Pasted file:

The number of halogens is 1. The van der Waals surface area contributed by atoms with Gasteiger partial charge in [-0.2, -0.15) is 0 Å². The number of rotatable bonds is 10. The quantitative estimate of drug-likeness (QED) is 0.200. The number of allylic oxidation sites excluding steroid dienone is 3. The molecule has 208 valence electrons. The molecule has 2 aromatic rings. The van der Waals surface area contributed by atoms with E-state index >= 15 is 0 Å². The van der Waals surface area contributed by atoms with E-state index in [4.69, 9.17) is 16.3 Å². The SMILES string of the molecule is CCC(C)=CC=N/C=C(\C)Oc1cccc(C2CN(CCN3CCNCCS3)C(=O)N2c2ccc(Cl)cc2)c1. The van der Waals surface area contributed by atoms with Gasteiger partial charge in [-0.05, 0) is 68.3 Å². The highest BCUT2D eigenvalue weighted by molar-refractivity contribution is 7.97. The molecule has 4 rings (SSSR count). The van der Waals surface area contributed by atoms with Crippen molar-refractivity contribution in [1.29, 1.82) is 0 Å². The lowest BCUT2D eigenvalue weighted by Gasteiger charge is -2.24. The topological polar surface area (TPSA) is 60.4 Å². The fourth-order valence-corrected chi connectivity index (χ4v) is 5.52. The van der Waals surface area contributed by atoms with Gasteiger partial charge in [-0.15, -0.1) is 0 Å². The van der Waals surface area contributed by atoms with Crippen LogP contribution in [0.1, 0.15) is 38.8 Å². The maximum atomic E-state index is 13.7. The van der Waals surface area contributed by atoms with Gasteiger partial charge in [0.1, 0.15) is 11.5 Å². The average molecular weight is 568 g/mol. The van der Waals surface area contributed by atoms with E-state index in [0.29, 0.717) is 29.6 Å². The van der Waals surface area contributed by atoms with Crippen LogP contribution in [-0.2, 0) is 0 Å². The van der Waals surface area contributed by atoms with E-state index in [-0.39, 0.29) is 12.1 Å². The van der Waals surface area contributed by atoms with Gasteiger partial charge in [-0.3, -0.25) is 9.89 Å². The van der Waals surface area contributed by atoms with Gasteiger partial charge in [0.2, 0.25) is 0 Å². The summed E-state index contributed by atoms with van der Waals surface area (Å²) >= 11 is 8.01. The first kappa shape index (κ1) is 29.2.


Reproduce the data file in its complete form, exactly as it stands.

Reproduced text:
The number of halogens is 1. The van der Waals surface area contributed by atoms with Gasteiger partial charge in [-0.2, -0.15) is 0 Å². The number of rotatable bonds is 10. The quantitative estimate of drug-likeness (QED) is 0.200. The number of allylic oxidation sites excluding steroid dienone is 3. The molecule has 208 valence electrons. The molecule has 2 aromatic rings. The van der Waals surface area contributed by atoms with E-state index >= 15 is 0 Å². The van der Waals surface area contributed by atoms with E-state index in [4.69, 9.17) is 16.3 Å². The SMILES string of the molecule is CCC(C)=CC=N/C=C(\C)Oc1cccc(C2CN(CCN3CCNCCS3)C(=O)N2c2ccc(Cl)cc2)c1. The van der Waals surface area contributed by atoms with Gasteiger partial charge in [-0.05, 0) is 68.3 Å². The highest BCUT2D eigenvalue weighted by molar-refractivity contribution is 7.97. The molecule has 4 rings (SSSR count). The van der Waals surface area contributed by atoms with Crippen molar-refractivity contribution in [1.29, 1.82) is 0 Å². The lowest BCUT2D eigenvalue weighted by Gasteiger charge is -2.24. The topological polar surface area (TPSA) is 60.4 Å². The fourth-order valence-corrected chi connectivity index (χ4v) is 5.52. The van der Waals surface area contributed by atoms with Gasteiger partial charge in [-0.15, -0.1) is 0 Å². The van der Waals surface area contributed by atoms with Crippen LogP contribution in [0.1, 0.15) is 38.8 Å². The maximum atomic E-state index is 13.7. The van der Waals surface area contributed by atoms with Gasteiger partial charge in [0.1, 0.15) is 11.5 Å². The average molecular weight is 568 g/mol. The van der Waals surface area contributed by atoms with E-state index in [0.29, 0.717) is 29.6 Å². The van der Waals surface area contributed by atoms with Crippen LogP contribution in [-0.2, 0) is 0 Å². The van der Waals surface area contributed by atoms with E-state index in [-0.39, 0.29) is 12.1 Å². The van der Waals surface area contributed by atoms with Gasteiger partial charge in [-0.3, -0.25) is 9.89 Å². The van der Waals surface area contributed by atoms with Gasteiger partial charge in [0.2, 0.25) is 0 Å². The summed E-state index contributed by atoms with van der Waals surface area (Å²) >= 11 is 8.01. The first kappa shape index (κ1) is 29.2.